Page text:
Friday, December 19, 2008

The Slow Death of the Newspaper Industry is Still Slow and Still Death

DO read the Falconer's recent essay on newspaper hockey reportage (specifically, that of the AJC) versus online content. It was written in response to the news that the Detroit News and the Detroit Free Press are cutting their "daily circulation" to three days a week.

With Detroit's newspapers in as bad a way as its crumbling car empires, and the owners of the L.A. Times and the Chicago Tribune declaring bankruptcy (which your Chronicle, with some help from Gary Coleman and a naked Mark Messier, wrote about here), it's quite clear that newspapers as we know them don't have a whole lot of time left. The big ones will find some way to adapt, and in many ways already have, but I'm not sure if a paper like the AJC would survive via online ad revenue alone.

Could the AJC survive through online pay-to-read articles? Like the Falconer, I can't imagine many people PAYING to read Jeff Schultz or Mark Bradley...I would pay to read a few hockey writers with blogs, though. For a reasonable fee, of course.

I happen to think that the blogosphere and the dominance of online media is quite good for things like hockey coverage (less good for writing about culture and politics, but that's another story). Most blogs are bound to be junk, but the good ones are very good indeed. And wildly diverse. And interesting. What's not to like?

And pay for, eventually?*

*Actually, I don't think you readers should pay for any online hockey content. If ad folk were smart, they'd advertise all over the place on quality hockey blogs and the scribes could generate a meager income through ad revenue.


The Falconer said...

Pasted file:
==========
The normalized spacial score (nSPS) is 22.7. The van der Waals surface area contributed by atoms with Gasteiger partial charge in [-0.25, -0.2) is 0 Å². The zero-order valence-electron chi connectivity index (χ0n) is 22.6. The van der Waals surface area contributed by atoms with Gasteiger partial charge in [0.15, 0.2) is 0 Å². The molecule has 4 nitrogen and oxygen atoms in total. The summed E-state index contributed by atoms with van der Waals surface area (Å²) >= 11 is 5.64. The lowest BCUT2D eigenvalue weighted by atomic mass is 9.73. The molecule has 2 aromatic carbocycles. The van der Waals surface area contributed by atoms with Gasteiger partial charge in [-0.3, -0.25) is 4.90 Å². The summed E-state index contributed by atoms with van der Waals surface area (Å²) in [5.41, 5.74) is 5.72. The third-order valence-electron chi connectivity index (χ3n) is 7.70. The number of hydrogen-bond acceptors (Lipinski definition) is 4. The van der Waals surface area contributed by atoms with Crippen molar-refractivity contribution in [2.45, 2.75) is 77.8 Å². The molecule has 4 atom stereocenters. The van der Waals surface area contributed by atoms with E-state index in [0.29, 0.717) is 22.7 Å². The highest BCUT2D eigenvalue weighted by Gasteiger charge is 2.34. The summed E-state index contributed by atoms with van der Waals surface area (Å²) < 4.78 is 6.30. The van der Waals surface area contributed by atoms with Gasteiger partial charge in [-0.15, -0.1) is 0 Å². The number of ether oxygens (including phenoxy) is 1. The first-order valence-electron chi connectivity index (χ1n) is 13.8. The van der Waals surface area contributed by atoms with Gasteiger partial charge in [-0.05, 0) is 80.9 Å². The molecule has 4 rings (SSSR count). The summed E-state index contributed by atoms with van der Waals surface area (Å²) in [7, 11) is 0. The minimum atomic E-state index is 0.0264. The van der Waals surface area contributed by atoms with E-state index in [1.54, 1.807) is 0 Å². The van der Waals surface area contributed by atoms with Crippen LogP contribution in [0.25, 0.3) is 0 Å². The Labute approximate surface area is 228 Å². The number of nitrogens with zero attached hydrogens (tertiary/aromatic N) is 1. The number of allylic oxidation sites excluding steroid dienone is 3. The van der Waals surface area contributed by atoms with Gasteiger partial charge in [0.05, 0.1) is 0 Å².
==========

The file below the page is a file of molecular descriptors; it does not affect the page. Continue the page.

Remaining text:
I do think that a pay-for-content system could work as long as 1) prices were extremely low and 2) it was very easy to use.

Imagine a web version of the Easy-Pass program people use for the toll roads. If there was an industry wide standard of .02 to .05 per page view online papers like NYTimes, and could receive some money for content that is now free.

I think the future of online publishing is "a la carte" and not "subscriptions". Frankly when it comes to the AJC I only want to pay for two things: news on local politics and beat reports on the Atlanta Thrashers. I get most of my national news from other sources. I follow the Detroit Tigers online.

Older people read papers, young people "articles" that are linked to. I just don't see young people "subscribing to the everything that is offered on, but I can see young people paying 2 cents to read stories about UGA, Falcons, Braves, Thrashers coverage. The only website I "subscribe" to is Baseball Prospectus because its content is unique. I would happily pay to read Peter Gammons baseball column on ESPN, but I don't care about all the other stuff they roll into that "insider" subscription package and I think it is priced too high considering I only care about Gammons.

Most young people are used to e-commerce. If they had something like a paypal/easy-share account set up, I would happily click on articles that only cost pennies because even if it the story was poor I'm only out 2/5 cents. If it was widely adopted by most major papers people would make the switch.

Then again, maybe I'm crazy.

Mortimer Peacock said...

Not crazy at fact, I think I'm convinced.